Saturday, September 27, 2008

A Visitor and a Major Decision

We've had a couple of developments with the house lately, which made me realize, "Hey, I used to have a house blog! I wonder whatever happened with that." It was a little like waking up in college and realizing you have a final in a class you'd forgotten you were taking. I haven't updated this blog since April. For five months there hasn't been anything interesting enough to post to this blog. Hopefully that will change, but as always, I will play the triplet card for now.

The Visitor

A woman who grew up in our house stopped by today. Judy, our neighbor from across the street, stopped by this morning to tell us that this woman was in town for her high school reunion and she might want to take a look at the main floor of our house.

Honestly, at first we were a little creeped out by this. I mean, I can imagine driving by the house I grew up in to see what it looks like now, but I would never knock on the door and ask to take a look inside. I would never do that with any of the houses I've lived in, and neither would Maranda.

But then we realized that it wasn't creepy; it was actually pretty cool. This woman's family lived here from 1957 to 1985. Judy lived across the street during that time too, so they were able to talk about the old neighbors and the ones who were still around. College Hill has more of a sense of community than many neighborhoods; certainly more than you find in most suburbs.

It's also about the house. It's cliche, but old houses have character. I really think you feel more of a connection with an old house than with a newer one. At least, we certainly do. We lived in our house on Robin Circle for five years, yet we really didn't feel any sense of loss when we left it. After living in our College Hill house for not even two years, we would already feel tremendous loss if we had to leave. This woman wanted to come inside because it wasn't enough simply to drive by and see the outside of the house. She still felt like this was home. And there is absolutely nothing wrong with that.

We also found out that this woman's family bought our house from the Warrens, who were the original owners. In 1985, her family sold it to the Muths, and then in 2007 we bought it from the Muths. That means we are the fourth owners of this 93-year-old house. Pretty cool. Our house on Robin had had at least four owners, and it was built in 1992!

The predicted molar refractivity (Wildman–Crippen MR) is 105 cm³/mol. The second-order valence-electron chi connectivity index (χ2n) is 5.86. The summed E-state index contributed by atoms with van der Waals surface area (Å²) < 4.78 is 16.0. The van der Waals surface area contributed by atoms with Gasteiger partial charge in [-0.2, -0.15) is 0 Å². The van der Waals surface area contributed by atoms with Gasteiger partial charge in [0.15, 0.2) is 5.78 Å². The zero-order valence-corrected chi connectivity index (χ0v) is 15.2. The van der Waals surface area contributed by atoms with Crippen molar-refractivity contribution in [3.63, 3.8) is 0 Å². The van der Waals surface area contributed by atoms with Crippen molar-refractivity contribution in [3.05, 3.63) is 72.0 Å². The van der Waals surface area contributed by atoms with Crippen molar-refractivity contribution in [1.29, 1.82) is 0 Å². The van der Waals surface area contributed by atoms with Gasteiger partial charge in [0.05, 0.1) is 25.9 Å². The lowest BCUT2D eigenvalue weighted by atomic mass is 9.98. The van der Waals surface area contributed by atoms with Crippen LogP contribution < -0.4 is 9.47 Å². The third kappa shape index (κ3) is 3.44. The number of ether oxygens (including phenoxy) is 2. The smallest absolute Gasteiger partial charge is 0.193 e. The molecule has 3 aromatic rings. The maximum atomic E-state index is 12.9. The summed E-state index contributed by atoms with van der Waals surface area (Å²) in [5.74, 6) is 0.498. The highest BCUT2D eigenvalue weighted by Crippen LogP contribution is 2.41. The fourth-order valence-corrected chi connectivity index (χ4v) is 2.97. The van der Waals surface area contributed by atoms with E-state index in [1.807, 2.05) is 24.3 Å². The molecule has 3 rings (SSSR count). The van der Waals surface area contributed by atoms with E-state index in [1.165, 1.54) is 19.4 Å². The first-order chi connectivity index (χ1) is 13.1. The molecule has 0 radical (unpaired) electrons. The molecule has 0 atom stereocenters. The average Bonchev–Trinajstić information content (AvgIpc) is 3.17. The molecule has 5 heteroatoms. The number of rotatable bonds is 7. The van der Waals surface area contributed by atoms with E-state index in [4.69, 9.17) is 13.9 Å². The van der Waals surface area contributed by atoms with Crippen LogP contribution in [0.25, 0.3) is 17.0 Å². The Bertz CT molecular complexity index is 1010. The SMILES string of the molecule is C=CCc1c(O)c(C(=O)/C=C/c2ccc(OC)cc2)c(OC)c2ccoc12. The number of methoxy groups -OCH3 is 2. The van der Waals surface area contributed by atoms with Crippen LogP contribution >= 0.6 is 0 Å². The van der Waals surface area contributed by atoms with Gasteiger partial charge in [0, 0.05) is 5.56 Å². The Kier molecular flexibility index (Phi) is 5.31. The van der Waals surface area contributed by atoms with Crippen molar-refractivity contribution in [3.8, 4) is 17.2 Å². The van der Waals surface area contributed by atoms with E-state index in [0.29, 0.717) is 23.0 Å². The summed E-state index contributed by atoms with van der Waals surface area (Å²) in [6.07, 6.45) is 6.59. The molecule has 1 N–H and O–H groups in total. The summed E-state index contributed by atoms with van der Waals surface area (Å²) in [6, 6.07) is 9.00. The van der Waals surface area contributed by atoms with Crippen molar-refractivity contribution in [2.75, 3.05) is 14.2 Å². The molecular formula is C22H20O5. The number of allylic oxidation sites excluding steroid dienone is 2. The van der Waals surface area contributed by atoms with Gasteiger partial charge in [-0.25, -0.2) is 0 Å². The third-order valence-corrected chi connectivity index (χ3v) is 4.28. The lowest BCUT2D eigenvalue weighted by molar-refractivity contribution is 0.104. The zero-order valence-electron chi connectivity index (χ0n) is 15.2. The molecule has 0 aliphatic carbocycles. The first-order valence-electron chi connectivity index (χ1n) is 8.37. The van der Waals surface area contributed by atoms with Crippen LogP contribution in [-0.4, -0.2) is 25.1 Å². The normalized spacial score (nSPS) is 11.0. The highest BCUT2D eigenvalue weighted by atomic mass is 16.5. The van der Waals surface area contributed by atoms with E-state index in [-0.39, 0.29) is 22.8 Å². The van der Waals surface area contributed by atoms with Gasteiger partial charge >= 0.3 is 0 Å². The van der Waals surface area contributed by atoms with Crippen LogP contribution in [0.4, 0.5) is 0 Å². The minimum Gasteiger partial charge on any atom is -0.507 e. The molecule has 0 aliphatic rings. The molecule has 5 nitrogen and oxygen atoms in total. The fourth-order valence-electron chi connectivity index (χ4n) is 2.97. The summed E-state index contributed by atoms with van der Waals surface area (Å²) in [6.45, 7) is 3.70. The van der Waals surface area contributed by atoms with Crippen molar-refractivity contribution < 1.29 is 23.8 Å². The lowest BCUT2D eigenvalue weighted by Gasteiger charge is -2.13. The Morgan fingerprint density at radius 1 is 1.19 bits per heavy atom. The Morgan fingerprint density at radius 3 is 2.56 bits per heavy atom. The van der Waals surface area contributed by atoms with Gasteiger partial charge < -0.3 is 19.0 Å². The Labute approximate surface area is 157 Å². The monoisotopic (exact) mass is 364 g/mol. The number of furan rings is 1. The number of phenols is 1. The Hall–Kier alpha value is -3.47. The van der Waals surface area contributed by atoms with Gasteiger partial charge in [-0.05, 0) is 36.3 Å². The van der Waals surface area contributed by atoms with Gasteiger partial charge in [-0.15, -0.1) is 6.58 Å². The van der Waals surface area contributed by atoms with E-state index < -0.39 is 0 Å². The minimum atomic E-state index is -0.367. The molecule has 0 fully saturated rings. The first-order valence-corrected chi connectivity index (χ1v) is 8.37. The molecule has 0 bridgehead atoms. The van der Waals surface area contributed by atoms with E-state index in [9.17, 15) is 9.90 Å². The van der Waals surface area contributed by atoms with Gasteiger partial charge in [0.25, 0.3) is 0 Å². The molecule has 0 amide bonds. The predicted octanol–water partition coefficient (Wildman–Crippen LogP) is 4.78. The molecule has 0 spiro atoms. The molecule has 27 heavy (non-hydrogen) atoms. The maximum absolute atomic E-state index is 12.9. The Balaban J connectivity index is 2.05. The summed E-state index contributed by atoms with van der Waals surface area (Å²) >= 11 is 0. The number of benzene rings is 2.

The Major Decision

After two winters, lots of work to make our house more efficient, and concerns about a 25-year-old air conditioner, we are considering a major HVAC makeover.

Last winter we insulated the basement pipes, installed storm windows, weatherstripped the doors, and lowered the thermostat. All of that had a measurable effect on our gas usage when compared to periods of the same temperature the year before, but it just wasn't enough. We still paid several hundred dollars more per month than we should have during the coldest months.

So we started having companies come out to give us estimates. At this point we've decided that we're willing to part with our beloved steam heat if it means we can have manageable gas bills, so we're even open to replacing the boiler with a furnace.

Fortunately, I've read Dan Holohan's book We Got Steam Heat, and that helped make a couple of decisions easier. The first two guys who came out to give us estimates for a new steam boiler completely ignored the radiators. They went downstairs, took some numbers off The Beast (the original steam boiler that still heats our house), and basically said that was all they needed.

Guess what? It wasn't. Due to many reasons outlined in Holohan's book, these old steam boilers were sometimes extremely oversized. Although some of Holohan's information may be apocryphal, the fact is that the only way to accurately determine the size of boiler a house needs is to measure every single radiator in the house.

Our third guy restored my faith. He immediately acknowledged that the size of the current boiler was irrelevant, and started measuring the radiators. He is also able to work with furnaces, steam boilers, and hot water units. We discussed the pros and cons of each, and he is going to give us estimates for each: for replacing the whole system with a furnace (or furnaces), replacing the steam boiler with a modern steam boiler, and replacing the steam boiler with a hot water unit if that is possible.

Our preference, if it's possible, is to convert the steam system to hot water. There are several advantages with this approach: we would keep that radiant heating that we love so much, for one. And we wouldn't have to worry so much about one of the girls grabbing a pipe and burning her hand. Plus, with hot water you can use cheap, easy-to-use plastic pipe and simple baseboards. So we could pretty easily run heating to the back room and the main floor bathroom, which currently aren't heated. This all depends on whether our pipes and radiators will work with the conversion, though.

We should start getting estimates back this week. I'll keep you posted on what direction we take.

1 comment:

RovingWeaver said...

I didn't have time to read this far down the other night, but I have to say, I hadn't been reading this blog because I didn't think you were updating it. I'm glad you are now! I love the idea of radiant heat. I want that in my Sportsmobile, even, but not water-based - they have an electric mat (solar powered) that you can have under a floating bamboo floor, and I want that. :-) Not positive it will be practical in a van, but it would actually be fairly cheap, and keep my feet warm!!